College, Eh?On being a Canadian at Princeton
It’s a bit strange, being a Canadian at Princeton. While American culture is in many ways congruent with that of its northern neighbor, the two countries nevertheless diverge from one another in subtle, though important ways. Most of these distinctions are mere minutiae in the grand scheme of things, but for my fellow Canucks considering, attending or missing Princeton, I thought it might be worth enumerating a few of them.
Perhaps the most immediate source of confusion came in discovering the foreignisms in my vocabulary. Canadian English, I soon learned, is in many small ways different from the American vernacular. Perhaps nowhere was this more evident than in the confusion around the word ‘washroom’, our apparently unique way of describing the location that houses toilets and sinks. This phrasing got me more than a few blank stares throughout freshman year.
The notion of attending a ‘college’ was also somewhat novel—in Canada, ‘college’ refers almost exclusively to small, diploma-granting community schools, and never to larger research institutions. Perhaps predictably, over the first few months here, my vocabulary slowly assimilated: I replaced “marks” with “grades,” substituted “second-year” for “sophomore,” and exchanged “postal code” for “ZIP code”.
To the surprise (and disappointment) of many of my American friends, however, I don’t pronounce “about” as “a-boot”.
Collegiate athletics in the United States are, for many, equally if not more compelling than their professional counterparts. NCAA basketball and college football are widely broadcast and heavily attended, which is a far cry from Canada’s almost exclusive obsession with NHL ice hockey.
Princeton’s athletic program has been historically the strongest in the Ivy League, a characteristic underscored by the remarkable recent success of our undefeated women’s basketball team. For students here, athletic excellence is a point of pride, and our school’s identity is at least partly shaped by the success of our teams. By contrast, collegiate athletics in Canada are rarely celebrated with such fervor, and perhaps for that reason, institutional identity tends to be somewhat more amorphous north of the border.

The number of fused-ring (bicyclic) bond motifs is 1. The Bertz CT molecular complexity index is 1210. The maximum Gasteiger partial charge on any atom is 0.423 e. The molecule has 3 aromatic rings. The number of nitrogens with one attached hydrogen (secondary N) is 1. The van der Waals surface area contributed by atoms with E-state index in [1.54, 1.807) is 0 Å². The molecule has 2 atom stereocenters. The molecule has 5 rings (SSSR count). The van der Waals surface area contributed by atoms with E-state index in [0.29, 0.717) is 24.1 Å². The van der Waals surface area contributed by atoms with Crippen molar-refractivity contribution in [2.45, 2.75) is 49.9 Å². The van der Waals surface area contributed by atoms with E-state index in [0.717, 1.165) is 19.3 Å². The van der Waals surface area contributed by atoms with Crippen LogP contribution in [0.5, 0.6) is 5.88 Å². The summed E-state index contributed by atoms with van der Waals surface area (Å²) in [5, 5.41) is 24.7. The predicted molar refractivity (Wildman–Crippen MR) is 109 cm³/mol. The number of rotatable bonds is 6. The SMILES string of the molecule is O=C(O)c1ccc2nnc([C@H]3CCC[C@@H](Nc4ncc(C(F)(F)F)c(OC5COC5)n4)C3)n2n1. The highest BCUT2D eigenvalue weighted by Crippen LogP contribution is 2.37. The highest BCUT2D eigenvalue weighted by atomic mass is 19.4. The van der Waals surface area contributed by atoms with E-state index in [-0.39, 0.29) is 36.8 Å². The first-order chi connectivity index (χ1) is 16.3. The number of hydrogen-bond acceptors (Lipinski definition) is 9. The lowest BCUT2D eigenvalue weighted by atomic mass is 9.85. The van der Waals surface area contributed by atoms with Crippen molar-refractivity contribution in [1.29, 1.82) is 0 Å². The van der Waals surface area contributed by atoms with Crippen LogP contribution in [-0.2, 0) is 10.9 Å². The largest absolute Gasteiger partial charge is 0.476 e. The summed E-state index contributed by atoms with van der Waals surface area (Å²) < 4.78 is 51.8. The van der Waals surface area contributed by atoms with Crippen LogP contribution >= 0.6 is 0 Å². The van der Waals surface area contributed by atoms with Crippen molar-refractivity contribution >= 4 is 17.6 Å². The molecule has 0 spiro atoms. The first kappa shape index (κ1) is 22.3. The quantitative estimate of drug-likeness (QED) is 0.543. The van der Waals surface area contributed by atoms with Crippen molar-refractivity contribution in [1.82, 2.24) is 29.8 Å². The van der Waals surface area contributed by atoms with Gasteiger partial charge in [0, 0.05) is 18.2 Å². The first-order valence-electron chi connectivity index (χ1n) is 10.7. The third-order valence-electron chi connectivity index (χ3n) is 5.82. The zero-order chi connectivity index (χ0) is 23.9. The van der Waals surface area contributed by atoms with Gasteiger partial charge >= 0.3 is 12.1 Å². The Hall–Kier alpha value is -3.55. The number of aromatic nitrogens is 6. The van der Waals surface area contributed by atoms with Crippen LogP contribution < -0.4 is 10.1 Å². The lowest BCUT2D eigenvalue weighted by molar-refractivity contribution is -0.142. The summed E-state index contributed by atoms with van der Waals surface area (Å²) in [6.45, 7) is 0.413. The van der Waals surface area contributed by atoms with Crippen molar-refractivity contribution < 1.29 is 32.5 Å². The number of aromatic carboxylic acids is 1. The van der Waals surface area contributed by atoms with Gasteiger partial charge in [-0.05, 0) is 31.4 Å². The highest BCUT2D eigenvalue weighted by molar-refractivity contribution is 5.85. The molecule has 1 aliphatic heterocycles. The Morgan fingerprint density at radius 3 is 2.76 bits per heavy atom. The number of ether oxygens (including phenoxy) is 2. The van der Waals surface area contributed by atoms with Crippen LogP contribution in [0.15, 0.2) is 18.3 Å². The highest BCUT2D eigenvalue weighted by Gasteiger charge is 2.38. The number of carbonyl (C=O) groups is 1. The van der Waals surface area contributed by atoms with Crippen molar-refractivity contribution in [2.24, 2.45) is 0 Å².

Nearly every discussion of social issues here is colored by the bifurcated politics of the United States. While Canadians similarly share a broad spectrum of ideological beliefs (if perhaps more benign at each extreme), our conversations are not so rigorously tied to political affiliation; one rarely appeals to partisanship in the defense of their ideas.
For better or worse, it seems to me that a not-insignificant portion of campus dialogue is shaped by a certain dogmatism, where stances on issues tend to divide along party lines. That is not to say that Princeton lacks a robust and free exchange of ideas. It certainly does not, and over the past year and a half, it is fair to say that I’ve enjoyed some of the most stimulating and incisive exchanges of my life. Yet there is something distinctly American about how many debates boil down to a set of two dichotomous views, with the same social, economic and moral views frequently coalescing in regular and predictable ways.
The difficulty of navigating this polarized intersection is perhaps the reason that the American brand of politics is so compelling even for my peers studying north of the 49th parallel. Seeing it in action has been a wonderful privilege.
These are but a few of the cultural differences I’ve experienced here at Princeton. With surprising regularity, I stumble across nuanced differences between my Canadian identity and the American college experience. Of course, Canada and the United States are far more similar than they are distinct, and these social incongruities have invariably been more fascinating than frustrating. Still, as I reflect on my experience here, I ultimately find that studying in the United States has in many ways sharpened my sense of what it means to be a Canadian. Given the rather anodyne flavor of my country’s nationalism, it seems that it is only in contradistinction where the subtle elements of the Canadian identity emerge.